Item description for Advertising to Children in China by Kara Chan & James U. McNeal...
This book is about children and advertising in China, the country with the largest children population in the world. As China rapidly becomes a market-driven economy, and it's one-child-per-family policy spreads throughout society and repositions children as focal points of family life, effective marketing to children and their parents demands good information about them.
This book provides answers to the following questions:
What are the characteristics of the children market in China and what are the ways to reach Chinese children?
How do Chinese children's understanding of television advertising, their trust and liking of television commercials, their understanding of brands, and their responses to commercials change with age?
How do parents and children communicate about consumption and television commercials? How do parents' attitudes toward advertising impact on their children?
What do commercials in China communicate?
How are children's commercials in China regulated?
The book also draws conclusions about Chinese children as a market and its implications for advertisers and marketers, parents, policy makers and social groups.
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Studio: The Chinese University Press
Est. Packaging Dimensions: Length: 8.9" Width: 6" Height: 0.5" Weight: 0.55 lbs.
Release Date Jul 1, 2006
Publisher The Chinese University Press
ISBN 9629961792 ISBN13 9789629961794
Availability 0 units.
More About Kara Chan & James U. McNeal
Kara Chan is currently Professor and Public Relations and Advertising option coordinator in the Department of Communication Studies, Hong Kong Baptist University. She worked in the advertising and public relations profession and as a statistician for the Hong Kong Government before she joined the academia. She actively involves in research on Hong Kong and China's consumer behavior and advertising, and environmental studies. She recently completd a research project on Advertising and children in China.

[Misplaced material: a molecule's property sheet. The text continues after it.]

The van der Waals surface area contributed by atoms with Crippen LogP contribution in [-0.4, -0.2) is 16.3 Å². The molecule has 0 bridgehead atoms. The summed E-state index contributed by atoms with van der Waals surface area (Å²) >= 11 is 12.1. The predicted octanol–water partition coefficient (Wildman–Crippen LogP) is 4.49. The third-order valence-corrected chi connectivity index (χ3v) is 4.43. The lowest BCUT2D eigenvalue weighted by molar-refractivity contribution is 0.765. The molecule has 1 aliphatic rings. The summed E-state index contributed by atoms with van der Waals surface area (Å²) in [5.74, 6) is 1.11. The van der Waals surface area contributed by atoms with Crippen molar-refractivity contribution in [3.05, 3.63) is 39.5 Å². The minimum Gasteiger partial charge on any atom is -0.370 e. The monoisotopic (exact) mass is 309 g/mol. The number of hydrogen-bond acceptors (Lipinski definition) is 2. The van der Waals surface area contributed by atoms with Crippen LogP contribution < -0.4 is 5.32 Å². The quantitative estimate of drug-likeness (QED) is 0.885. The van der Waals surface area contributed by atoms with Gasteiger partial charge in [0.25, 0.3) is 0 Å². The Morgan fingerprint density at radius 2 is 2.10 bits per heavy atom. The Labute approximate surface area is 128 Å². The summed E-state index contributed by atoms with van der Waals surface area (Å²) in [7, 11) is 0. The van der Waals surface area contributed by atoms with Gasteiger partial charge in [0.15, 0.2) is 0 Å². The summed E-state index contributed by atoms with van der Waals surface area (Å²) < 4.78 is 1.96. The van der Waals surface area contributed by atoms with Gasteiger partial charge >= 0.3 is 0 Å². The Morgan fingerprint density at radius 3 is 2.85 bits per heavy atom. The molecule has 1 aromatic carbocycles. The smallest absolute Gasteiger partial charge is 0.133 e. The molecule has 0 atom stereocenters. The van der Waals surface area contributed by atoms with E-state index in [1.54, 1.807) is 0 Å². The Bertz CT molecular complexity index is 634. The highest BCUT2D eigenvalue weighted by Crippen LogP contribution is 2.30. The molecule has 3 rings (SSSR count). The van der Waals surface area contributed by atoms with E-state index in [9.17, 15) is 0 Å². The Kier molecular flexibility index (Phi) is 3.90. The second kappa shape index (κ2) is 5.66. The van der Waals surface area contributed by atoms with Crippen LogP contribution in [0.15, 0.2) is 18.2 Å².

Reviews - What do customers think about Advertising to Children in China?
Noteworthy guide on how to tap China's newest niche market: children Oct 2, 2008
China's one-child policy, introduced in 1979, has led to an unprecedented phenomenon: An urban child is now the sole benefactor of the attention, interest and earnings of two parents and four grandparents. This, combined with China's mushrooming capitalist economy, has boosted children's status, purchasing power and sway within Chinese households. Children now control far more currency than in the past. They influence family purchases and have pocket money to spend on indulgences. Kara Chan and James U. McNeal delve into this market, and illustrate how Chinese children perceive advertising by age, gender and location. Although the authors' deep academic methodology, tables and quantitative analysis are not wholly relevant to the advertising business and many of their findings are not unique to China, getAbstract considers this unprecedented study a fascinating insight into the children's market in China's capitalist society.